It is, of course, envisioned that the pallet constructed in accordance with the present invention can be constructed from other flowable moldable materials other than the thermoplastic resins described herein. Furthermore, the materials of the pallet can be constructed in varying thicknesses and the pallet itself can be constructed of varying sizes. Nevertheless, it has been found that a heavy duty pallet constructed of two sheets of 250 thousands thickness high density polyethylene is capable of withstanding a static load of at least 60,000 pounds in a static configuration without failure. Futhermore, it has been found that each of the single feet 32 constructed in the pallet 10 in such a heavy duty pallet is capable of receiving a total load of 7,000 pounds without failure. These loads are substantially in excess of the loads which are generally utility patents such as the pallet 10 would be normally expected to receive. Accordingly, the structural features of the present pallet 10 which give rise to its structural strength and high stability make it completely adaptable for use as a general utility pallet of great strength and having a minimal chance of failure.
Shown in FIGS. 8 and 9 are a portion of a pallet 110 showing an alternative embodiment of the pallet constructed in accordance with the present invention. Parts of the pallet 110 which are similar in all respects to the pallet 10 of FIGS. 1 through 7 have been given identical reference numerals with the addition of the number 100 being added thereto. The pallet 110 is particularly adapted to be self-draining so that the pallet 10, if used for applications in which fluid containers or agricultural materials are carried on the pallet, fluids which leak from the containers or from the agricultural materials will drain from the pallet 110 and form puddles thereon. Thus, in the pallet 110, the top channels 122 and 124 are all interconnected in a continuous pattern and are also interconnected to solid wall portions 140 provided in each of the feet 132. The interconnections of the channels 122 and 124 provide a continuous draining channel pattern over the entire top surface 114 of the load-bearing surface 112 of the pallet 110. This continuous draining pattern drains into each of the feet 132, each of which is provided in the center of its foot floor a drain hole 143, as can be seen in FIG. 9. Furthermore, the mold is constructed in such a fashion that the foot floor 142 is provided with a canted bottom surface so as to drain toward the drain hole 143 provided in the center thereof so that fluid received inside of the foot 132 would drain out the drain hole 143. Thus, the provision for the interconnection of the top channels 122 and 124, together with the provision for the drain hole 143 in each of the feet 132, ensures that the entire top surface of the pallet 110 is draining with the fluid being exited from the pallet 110 through the drain hole 143.
Also shown in the pallet 110 of FIGS. 8 and 9 is a spool locator 150. The spool locator 150 is formed as an upstanding raised boss of material which is cylindrical in shape and extends above the top surface 114 of the pallet 110. The locator 150 is used for cylindrical or spooled material having an axial cavity formed therein so that the cavity of the spool or cylindrical material can be placed over the spool locator 150 to locate the spools on top of the pallet 110. It is also envisioned that other raised projections corresponding to the shapes of the materials to be loaded onto the pallet 110 can be constructed so as to particularly locate materials to be placed on the pallet 110 in a customizable fashion.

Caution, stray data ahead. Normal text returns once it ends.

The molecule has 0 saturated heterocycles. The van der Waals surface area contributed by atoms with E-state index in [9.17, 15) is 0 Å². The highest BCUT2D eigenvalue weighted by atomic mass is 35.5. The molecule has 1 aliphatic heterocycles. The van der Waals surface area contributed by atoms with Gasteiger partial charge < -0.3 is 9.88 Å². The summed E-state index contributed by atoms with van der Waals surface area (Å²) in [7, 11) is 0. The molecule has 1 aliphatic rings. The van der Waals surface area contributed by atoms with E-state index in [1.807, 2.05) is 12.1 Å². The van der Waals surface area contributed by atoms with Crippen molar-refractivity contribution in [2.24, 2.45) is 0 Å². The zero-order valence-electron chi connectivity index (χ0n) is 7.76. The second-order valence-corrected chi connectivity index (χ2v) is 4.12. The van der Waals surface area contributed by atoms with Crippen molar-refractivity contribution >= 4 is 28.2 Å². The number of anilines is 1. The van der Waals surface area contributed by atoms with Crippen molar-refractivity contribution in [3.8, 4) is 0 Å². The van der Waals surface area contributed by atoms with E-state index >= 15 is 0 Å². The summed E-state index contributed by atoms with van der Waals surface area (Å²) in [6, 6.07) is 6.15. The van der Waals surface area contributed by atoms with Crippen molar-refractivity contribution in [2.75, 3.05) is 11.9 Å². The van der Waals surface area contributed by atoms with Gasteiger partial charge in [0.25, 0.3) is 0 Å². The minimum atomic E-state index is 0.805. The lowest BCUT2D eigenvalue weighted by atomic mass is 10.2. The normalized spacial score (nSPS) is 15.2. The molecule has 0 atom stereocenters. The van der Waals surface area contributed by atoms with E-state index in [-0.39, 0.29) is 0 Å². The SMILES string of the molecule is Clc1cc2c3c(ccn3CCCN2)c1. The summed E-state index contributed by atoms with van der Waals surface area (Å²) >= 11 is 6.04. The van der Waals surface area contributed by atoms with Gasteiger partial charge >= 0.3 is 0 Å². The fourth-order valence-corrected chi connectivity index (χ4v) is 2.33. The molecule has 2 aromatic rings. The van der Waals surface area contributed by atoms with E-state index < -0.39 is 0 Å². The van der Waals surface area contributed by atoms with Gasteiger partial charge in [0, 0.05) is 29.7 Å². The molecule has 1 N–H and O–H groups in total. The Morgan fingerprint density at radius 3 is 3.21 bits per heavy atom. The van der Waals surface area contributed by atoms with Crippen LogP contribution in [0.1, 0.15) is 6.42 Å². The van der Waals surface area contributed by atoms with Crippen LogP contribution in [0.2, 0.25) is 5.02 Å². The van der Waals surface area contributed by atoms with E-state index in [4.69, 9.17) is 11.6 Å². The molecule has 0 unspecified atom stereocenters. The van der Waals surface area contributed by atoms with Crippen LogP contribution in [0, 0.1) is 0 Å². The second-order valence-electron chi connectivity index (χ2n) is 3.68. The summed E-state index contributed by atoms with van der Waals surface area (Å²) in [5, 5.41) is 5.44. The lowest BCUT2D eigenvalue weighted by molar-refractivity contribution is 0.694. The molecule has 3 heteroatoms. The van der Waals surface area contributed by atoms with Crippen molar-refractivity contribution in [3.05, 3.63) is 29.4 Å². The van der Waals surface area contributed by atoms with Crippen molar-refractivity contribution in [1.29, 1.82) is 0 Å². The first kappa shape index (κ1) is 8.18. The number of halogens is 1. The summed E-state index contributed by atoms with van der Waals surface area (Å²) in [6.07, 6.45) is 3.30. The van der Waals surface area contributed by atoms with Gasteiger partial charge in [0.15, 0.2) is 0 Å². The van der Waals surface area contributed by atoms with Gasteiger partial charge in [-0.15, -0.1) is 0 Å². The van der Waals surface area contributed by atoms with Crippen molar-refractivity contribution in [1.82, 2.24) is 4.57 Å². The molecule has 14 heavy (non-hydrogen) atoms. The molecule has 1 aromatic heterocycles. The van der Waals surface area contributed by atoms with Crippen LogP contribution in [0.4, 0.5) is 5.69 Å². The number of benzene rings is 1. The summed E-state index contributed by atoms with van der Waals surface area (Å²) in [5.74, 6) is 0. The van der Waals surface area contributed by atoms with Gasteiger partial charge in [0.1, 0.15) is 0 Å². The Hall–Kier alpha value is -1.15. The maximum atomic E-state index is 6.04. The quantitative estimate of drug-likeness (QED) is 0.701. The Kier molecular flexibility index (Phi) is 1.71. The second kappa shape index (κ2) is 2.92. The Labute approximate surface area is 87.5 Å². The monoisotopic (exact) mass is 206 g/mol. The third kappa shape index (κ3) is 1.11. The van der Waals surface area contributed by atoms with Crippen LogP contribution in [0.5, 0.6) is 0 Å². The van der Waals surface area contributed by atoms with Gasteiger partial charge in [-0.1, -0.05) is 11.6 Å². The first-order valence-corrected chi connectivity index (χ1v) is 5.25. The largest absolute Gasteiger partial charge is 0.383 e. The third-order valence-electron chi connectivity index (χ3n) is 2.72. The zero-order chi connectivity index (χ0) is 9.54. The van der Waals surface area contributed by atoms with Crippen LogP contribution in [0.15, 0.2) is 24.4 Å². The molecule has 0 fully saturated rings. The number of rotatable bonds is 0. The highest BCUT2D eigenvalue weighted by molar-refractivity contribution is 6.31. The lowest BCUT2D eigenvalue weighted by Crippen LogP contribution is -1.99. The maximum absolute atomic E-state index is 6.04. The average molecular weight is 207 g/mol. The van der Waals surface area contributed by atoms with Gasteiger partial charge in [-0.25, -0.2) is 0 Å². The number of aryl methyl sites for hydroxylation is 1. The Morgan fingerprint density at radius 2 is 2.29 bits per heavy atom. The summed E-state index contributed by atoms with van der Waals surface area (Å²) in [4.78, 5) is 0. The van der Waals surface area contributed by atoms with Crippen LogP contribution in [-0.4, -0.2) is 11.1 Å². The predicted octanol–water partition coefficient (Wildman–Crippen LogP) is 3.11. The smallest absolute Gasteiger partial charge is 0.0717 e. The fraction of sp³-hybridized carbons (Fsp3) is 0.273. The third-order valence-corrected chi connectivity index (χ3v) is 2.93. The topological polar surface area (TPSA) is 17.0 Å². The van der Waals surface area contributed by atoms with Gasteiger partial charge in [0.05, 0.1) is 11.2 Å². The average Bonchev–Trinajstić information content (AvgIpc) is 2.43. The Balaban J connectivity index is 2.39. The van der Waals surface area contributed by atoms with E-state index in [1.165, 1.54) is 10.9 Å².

It is to be understood that the present invention is not limited to the particular arrangement and embodiments of parts disclosed and illustrated herein, but embraces all such modified forms thereof as come within the scope of the following claims.
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|U.S. Classification||108/53.3, 108/901|
|International Classification||B65D19/44, B65D19/00|
|Cooperative Classification||Y10S108/901, B65D2519/00268, B65D19/44, B65D2519/00069, B65D2519/00318, B65D2519/00338, B65D2519/0094, B65D2519/00034, B65D2519/00407, B65D2519/00562, B65D19/004, B65D2519/00412, B65D2519/00288|
|European Classification||B65D19/00C1D2C3, B65D19/44|
|Nov 21, 1983||AS||Assignment|
Owner name: PENDA CORPORATION, PORTAGE, WIS., A WIS CORP.
Free format text: ASSIGNMENT OF ASSIGNORS INTEREST.;ASSIGNORS:DRESEN, WILLIAM L.;PRICE, WILLIAM F.;BREEZER, HARLAN W.;REEL/FRAME:004191/0703
Effective date: 19831115
|May 8, 1987||FPAY||Fee payment|
Year of fee payment: 4
|Mar 29, 1991||FPAY||Fee payment|
Year of fee payment: 8
|Jun 20, 1994||AS||Assignment|
Owner name: TRIENDA CORPORATION, WISCONSIN
Free format text: CHANGE OF NAME;ASSIGNOR:PENDA CORPORATION N7660 INDUSTRIAL ROAD, PORTAGE, WI 53901;REEL/FRAME:007037/0190
Effective date: 19940301
|May 19, 1995||FPAY||Fee payment|
Year of fee payment: 12
|Jul 26, 1999||AS||Assignment|
Owner name: TRIENDA NEWCO, INC., INDIANA
Free format text: ASSIGNMENT OF ASSIGNORS INTEREST;ASSIGNOR:TRIENDA CORPORATION;REEL/FRAME:010113/0492
Effective date: 19990402
|Mar 5, 2002||AS||Assignment|
Owner name: WILBERT, INC., ILLINOIS
Free format text: ASSIGNMENT OF ASSIGNORS INTEREST;ASSIGNOR:ALLTRISTA CORPORATION;REEL/FRAME:012721/0812
Effective date: 20010301
|Mar 15, 2002||AS||Assignment|
Owner name: WILBERT, INC., ILLINOIS
Free format text: ASSIGNMENT OF ASSIGNORS INTEREST;ASSIGNOR:ALLTRISTA CORPORATION;REEL/FRAME:012729/0029
Effective date: 20010301